If I Wrote Country Songs …

If I wrote country songs, this would be the source material for my next big hit:

• An intoxicated female visited the Yankton Police Department at 12:53 a.m. Tuesday and requested to speak to an officer. She was upset about how she had bailed out her boyfriend from a jail in Nebraska and then got dumped by him. The woman wanted to know if an officer could go to the community and get her bail money back. She was advised to call the Nebraska police office in the morning and was given a ride home by a sober friend.

Unfortunately, I don’t write country songs.

I can tell you how the story would end, though. This little cowgirl would get her money back, and the boyfriend would be arrested wearing nothing but his boots and a cowboy hat.

I’ll let you use your imagination as to how all that transpires in this hypothetical song …

‘Nebraska’ Screenwriter Shares Thoughts On Cannes Film Festival Premiere

Screenwriter Bob Nelson, who was born in Yankton.

Screenwriter Bob Nelson, who was born in Yankton.

As soon as I saw the list of entries in the Cannes Film Festival included Alexander Payne’s “Nebraska,” I was excited to hear what Bob Nelson had to say about it.

I had the pleasure of interviewing Nelson, who wrote the film, last September and published a story about him. He has roots in the Yankton area and was a great interview.

I figured having a film play at Cannes has to be a dream come true for a screenwriter, and it was no surprise to hear from Nelson that it is. Here is what he had to say:


When “Nebraska” premieres at the Cannes Film Festival in France next month, Bob Nelson expects it will be an out-of-body experience for him.
Nelson, who was born in Yankton just before his Hartington, Neb., parents moved their family to Washington, was the screenwriter for the film directed by Oscar-winning Omaha, Neb., native Alexander Payne. He plans to travel to Cannes and attend the first screening of “Nebraska.”
The announcement that “Nebraska” would compete in the prestigious Cannes Film Festival was a surprise to film enthusiasts, who expected a later debut. It was shot in the Norfolk, Neb., area last fall.
“I found out (two weeks ago) about Cannes just before it was announced and was completely surprised and cautiously pleased,” Nelson told the Press & Dakotan via email. “It’s a fairly quiet and intimate film, and Cannes is such a big world stage. To paraphrase Sheriff Tate’s description of Boo Radley in ‘To Kill a Mockingbird,’ there is some fear of dragging this shy film into such a bright limelight. But despite all the glitz in Cannes, once the lights go out they are rabid film fans who are rooting for your movie. Alexander Payne’s previous work will give us a lot of goodwill. So Cannes is scary, but I’ve come to embrace what will almost certainly be a once-in-a-lifetime experience.”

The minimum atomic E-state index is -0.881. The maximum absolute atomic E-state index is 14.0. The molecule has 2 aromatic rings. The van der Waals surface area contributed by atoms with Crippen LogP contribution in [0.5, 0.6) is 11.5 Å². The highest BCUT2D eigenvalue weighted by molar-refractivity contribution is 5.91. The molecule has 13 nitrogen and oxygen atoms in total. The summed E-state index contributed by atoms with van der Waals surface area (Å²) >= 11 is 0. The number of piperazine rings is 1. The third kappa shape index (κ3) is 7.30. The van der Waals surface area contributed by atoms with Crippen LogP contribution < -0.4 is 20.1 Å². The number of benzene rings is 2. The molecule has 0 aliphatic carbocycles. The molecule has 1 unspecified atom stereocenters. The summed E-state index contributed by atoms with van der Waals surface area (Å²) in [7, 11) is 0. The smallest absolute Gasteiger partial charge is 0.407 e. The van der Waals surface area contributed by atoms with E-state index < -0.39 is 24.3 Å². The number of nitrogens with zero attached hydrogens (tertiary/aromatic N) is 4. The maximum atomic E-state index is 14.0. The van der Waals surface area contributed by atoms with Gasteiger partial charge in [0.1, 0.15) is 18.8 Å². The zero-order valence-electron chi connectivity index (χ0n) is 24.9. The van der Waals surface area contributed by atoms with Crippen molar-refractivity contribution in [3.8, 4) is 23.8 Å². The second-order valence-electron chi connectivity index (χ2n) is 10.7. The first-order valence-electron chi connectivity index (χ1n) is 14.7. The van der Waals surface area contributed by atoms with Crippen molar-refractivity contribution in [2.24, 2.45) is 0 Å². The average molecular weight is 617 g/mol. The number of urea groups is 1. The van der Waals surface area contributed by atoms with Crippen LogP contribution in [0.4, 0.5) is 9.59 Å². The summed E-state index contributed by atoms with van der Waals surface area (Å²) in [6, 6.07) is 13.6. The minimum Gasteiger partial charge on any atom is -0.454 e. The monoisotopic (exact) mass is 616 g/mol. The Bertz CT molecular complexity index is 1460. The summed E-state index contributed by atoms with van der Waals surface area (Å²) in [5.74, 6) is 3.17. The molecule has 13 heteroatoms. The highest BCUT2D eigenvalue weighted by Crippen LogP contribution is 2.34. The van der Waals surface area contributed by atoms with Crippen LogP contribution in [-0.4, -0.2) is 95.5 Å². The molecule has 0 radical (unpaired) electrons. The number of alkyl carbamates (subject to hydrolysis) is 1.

The idea for “Nebraska” stemmed from news stories about people showing up with letters at Publisher’s Clearing House sweepstakes offices in the late 1990s thinking they had won money. In the film, a father (Bruce Dern) and his estranged son (Will Forte) travel together from Montana to Nebraska to claim just such a sweepstakes prize.
Nelson spent about a week on the set of “Nebraska” and said he enjoyed the experience.
“My mom came along and got a role as an extra … so she was thrilled the whole time,” he said. “It was just a wonderful opportunity to watch Alexander and his crew at work. They do work hard and long hours and, later on in the shoot, in some pretty rough weather. The scenes I watched being shot were in close quarters, so I just tried to stay out of everyone’s way and enjoy the moment. Bruce Dern and Will Forte couldn’t have been nicer to me — and my mom, for that matter.”
A rough cut of “Nebraska” was screened for Nelson and about 20 others approximately a month ago.
“It was far from finished, but you could get a sense of what it will eventually be, even with temp music and some scenes that will eventually be re-edited or cut,” Nelson said. “My reaction was that everyone involved, from Alexander to the actors to the crew, had made about as good a film out of this small personal story as I could have hoped for. It’s amazingly close to the film I wanted to see when I first starting writing it. The black and white cinematography is stunning. Phedon Papamichael (the cinematographer) really captured the intimacy of the relationships, as well as the wide landscapes of Nebraska.”